— -- While House Republicans celebrated the passage of their Obamacare replacement bill by busing over to the White House’s Rose Garden for a celebratory press conference, their Senate counterparts were already working to manage expectations, declaring they are going to write an entirely separate bill.
“At the end of the day, I think it'll be a Senate bill and then those two bills at some point will have to come together and we'll get started on that Senate bill immediately,” Sen. Roy Blunt, R-Missouri, a member of Senate leadership, told ABC News.
Sen. Lamar Alexander, R-Tennessee, the chairman of the Senate Help, Education, Labor and Pensions Committee (HELP), one of the panels that would help craft the final Senate bill, concurred, taking to the Senate floor right after the House vote to say, “Now we'll go to work on a Senate bill.”
The bill passed the House with a narrow 217-213 vote. At the press conference, President Donald Trump congratulated and thanked House Speaker Paul Ryan and praised House Republicans for coming together.
"What we have is something very, very incredibly well-crafted," Trump said of the bill. He added that he feels "confident" the bill will pass through the Senate and said it "will get even better."
Before the Senate gets to work on its legislation, the Senate Budget Committee must first review the House bill and determine which portions of that legislation are in compliance with the rules of reconciliation, under which the bill only requires 51 Senate votes for approval.
Reconciliation requires all measures be strictly related to the budget. The House is not beholden to those rules, so its bill was not written with reconciliation in mind.
Only after the Budget Committee determines which parts of the House bill are in compliance with reconciliation, thus abiding by the so-called Byrd Rule, can the HELP and Finance Committees get to work on their own version of the bill.
It's not yet clear whether or not the bill will go through the standard committee markup process, moving through the panels of jurisdiction like HELP and Finance, or via some other channel. Committee Democrats have indicated they think McConnell could move a bill directly to the Senate floor.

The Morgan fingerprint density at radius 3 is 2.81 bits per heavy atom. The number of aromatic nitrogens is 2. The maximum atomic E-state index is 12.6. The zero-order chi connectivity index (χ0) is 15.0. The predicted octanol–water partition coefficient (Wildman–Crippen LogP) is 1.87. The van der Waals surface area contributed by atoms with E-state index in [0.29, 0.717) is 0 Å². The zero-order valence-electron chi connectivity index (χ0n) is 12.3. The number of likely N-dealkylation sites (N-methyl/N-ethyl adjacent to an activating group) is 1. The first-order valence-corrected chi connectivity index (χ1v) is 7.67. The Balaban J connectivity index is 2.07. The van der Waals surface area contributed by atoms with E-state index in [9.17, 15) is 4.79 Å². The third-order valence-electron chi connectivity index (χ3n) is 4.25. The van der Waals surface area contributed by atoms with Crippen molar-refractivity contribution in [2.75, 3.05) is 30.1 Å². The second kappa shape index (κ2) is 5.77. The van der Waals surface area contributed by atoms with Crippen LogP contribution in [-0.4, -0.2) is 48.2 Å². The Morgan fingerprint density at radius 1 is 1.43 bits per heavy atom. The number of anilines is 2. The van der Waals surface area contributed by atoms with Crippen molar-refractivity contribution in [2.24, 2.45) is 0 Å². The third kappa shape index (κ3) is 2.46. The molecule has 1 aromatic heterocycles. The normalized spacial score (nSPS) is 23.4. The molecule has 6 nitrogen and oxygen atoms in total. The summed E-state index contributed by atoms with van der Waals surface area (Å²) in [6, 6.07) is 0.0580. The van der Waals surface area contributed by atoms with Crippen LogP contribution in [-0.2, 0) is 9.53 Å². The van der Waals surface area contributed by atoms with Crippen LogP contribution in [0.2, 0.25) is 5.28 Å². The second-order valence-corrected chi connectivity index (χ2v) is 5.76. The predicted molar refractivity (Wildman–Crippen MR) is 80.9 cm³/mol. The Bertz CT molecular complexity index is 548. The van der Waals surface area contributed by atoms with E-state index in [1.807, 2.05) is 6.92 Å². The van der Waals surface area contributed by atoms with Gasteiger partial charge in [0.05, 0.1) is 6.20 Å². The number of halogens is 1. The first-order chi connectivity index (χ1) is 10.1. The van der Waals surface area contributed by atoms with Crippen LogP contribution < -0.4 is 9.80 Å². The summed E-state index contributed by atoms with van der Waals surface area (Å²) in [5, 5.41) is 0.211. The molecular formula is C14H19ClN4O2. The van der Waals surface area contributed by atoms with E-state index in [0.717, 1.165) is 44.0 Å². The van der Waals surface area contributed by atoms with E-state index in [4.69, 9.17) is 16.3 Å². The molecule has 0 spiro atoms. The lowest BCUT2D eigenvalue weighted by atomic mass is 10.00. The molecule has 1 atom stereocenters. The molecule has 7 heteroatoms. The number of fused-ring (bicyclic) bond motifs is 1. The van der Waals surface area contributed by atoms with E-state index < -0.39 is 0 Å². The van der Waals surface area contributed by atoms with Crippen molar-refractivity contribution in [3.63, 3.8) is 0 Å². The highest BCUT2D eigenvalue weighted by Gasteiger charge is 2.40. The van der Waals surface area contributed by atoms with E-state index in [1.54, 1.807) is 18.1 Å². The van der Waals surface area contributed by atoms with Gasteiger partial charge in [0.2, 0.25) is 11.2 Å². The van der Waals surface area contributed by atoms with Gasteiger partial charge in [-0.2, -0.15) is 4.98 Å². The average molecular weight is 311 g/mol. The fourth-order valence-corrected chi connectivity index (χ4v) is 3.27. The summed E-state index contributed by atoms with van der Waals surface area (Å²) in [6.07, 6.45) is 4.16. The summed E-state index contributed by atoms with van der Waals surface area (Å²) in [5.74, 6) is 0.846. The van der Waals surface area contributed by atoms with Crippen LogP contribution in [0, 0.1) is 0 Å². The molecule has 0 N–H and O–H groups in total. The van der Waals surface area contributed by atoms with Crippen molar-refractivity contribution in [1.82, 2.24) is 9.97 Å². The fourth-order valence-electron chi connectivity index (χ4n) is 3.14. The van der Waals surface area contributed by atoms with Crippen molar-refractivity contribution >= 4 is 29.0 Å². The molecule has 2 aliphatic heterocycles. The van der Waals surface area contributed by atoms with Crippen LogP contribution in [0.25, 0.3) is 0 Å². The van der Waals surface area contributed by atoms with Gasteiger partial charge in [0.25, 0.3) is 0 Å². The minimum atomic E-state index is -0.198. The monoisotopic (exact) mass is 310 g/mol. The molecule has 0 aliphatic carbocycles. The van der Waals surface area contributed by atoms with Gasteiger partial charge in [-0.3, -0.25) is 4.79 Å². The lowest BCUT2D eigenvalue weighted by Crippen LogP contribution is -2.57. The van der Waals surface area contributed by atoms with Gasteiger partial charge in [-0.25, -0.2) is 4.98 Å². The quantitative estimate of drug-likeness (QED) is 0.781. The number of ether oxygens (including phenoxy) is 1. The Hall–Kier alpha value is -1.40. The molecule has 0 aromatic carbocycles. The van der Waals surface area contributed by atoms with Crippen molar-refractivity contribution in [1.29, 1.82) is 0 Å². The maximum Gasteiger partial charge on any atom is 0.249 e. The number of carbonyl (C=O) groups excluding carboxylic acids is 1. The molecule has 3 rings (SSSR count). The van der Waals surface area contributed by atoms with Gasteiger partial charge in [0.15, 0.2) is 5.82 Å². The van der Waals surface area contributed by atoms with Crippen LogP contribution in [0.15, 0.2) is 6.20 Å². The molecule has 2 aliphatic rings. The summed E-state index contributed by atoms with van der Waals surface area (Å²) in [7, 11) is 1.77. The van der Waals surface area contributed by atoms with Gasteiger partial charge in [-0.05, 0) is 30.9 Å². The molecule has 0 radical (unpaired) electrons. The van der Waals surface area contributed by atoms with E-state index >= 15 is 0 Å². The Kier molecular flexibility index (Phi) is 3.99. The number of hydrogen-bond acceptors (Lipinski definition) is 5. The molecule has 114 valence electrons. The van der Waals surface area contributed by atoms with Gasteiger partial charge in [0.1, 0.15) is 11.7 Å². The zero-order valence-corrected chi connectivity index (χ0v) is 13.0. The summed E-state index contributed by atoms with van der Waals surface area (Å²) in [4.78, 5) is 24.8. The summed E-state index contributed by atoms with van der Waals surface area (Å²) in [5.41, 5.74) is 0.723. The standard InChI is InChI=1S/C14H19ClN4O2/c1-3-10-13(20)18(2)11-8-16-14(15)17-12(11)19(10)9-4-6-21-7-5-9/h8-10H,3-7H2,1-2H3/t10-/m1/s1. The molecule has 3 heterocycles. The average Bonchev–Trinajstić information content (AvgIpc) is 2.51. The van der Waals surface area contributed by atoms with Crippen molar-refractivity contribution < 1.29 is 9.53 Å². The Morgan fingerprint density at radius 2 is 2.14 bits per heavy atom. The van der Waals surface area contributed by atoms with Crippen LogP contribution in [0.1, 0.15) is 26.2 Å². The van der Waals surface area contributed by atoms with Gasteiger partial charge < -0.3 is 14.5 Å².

In order for the Budget Committee to make its determinations, the nonpartisan Congressional Budget Office needs to provide its “score” of the House bill, which estimates the bill’s impact on the federal budget.
“The Senate can't really get to work to figure out what might fit the reconciliation process until after the CBO score is secured. It will take some time for each policy the Senate wants to pursue to be evaluated against all the rules of reconciliation,” a Budget Committee aide told ABC News.
The House voted to pass the bill without a CBO score, though an earlier analysis of the bill from the CBO -- before several amendments were added -- projected that 24 million additional Americans would be uninsured by 2026 and that it would reduce the deficit by $337 billion, compared to the Affordable Cart Act.
The Senate process of writing its own, reconciliation-compliant bill will take time, but in addition, senators will also have to contend with the vast ideological differences that have become apparent in the course of the health care debate.
When the House leadership released its original health care proposal in March, at least eight Senate Republicans said they had fundamental problems with the bill. The conservative Sens. Rand Paul, R-Kentucky, Mike Lee, R-Utah, and Ted Cruz, R-Texas, all tweeted that they would oppose anything short of a full repeal of Obamacare. They also said the House bill's tax credit structure to help people pay for coverage amounted to a new entitlement.
Four other senators -- Cory Gardner, R-Colorado, Lisa Murkowski, R-Alaska, Rob Portman, R-Ohio, and Shelley Moore Capito, R-West Virginia — from states that expanded Medicaid under the Affordable Care Act, were concerned about the proposal's lack of protections for expansion beneficiaries.
Sen. Susan Collins, R-Maine, who opposed previous GOP efforts to strip federal funding from Planned Parenthood, also expressed opposition to the previous version of the House bill.
No Senate Democrats are expected to cross the aisle and vote for a replacement health care bill, meaning Senate Republicans could afford to lose only two votes from their 52 members and still pass the bill. Vice President Mike Pence would cast a vote in the event of a tie.
After the Senate passes its own bill, the two chambers would likely have to reconcile differences in what's known as a conference committee. It's not clear whether House Republicans who voted for their version of the bill would sign on to changes requested by senators and vice versa -- a perennial concern for any legislation that goes through conference committee.
Cruz, who rejected the first House bill, suggested ahead of the House's vote that he would be open to using the new version as a springboard in the Senate but added, "I have a number of concerns, and I think many senators do."
"If the bill does pass the House, then it will come to the Senate, and it will be incumbent on us to continue to work to make it better," he added.
A spokesperson for Portman said the senator wants to see a better transition process for changing the way Medicaid is financed and more help for those receiving treatment for opioid addiction.
Capito, who opposed the House bill's Medicaid provisions, said through a spokesperson that the new version does not address her concerns. "She will work to improve the bill if it comes over to the Senate," her spokesperson said.
Aides for the other holdout Senate Republicans have not yet returned ABC News' request for comment.
In any event, the process is not likely to be swift. Senate Majority Whip John Cornyn of Texas, the chamber's second-highest-ranking Republican, told reporters Wednesday he thought the process of reconciling the two bills could take weeks.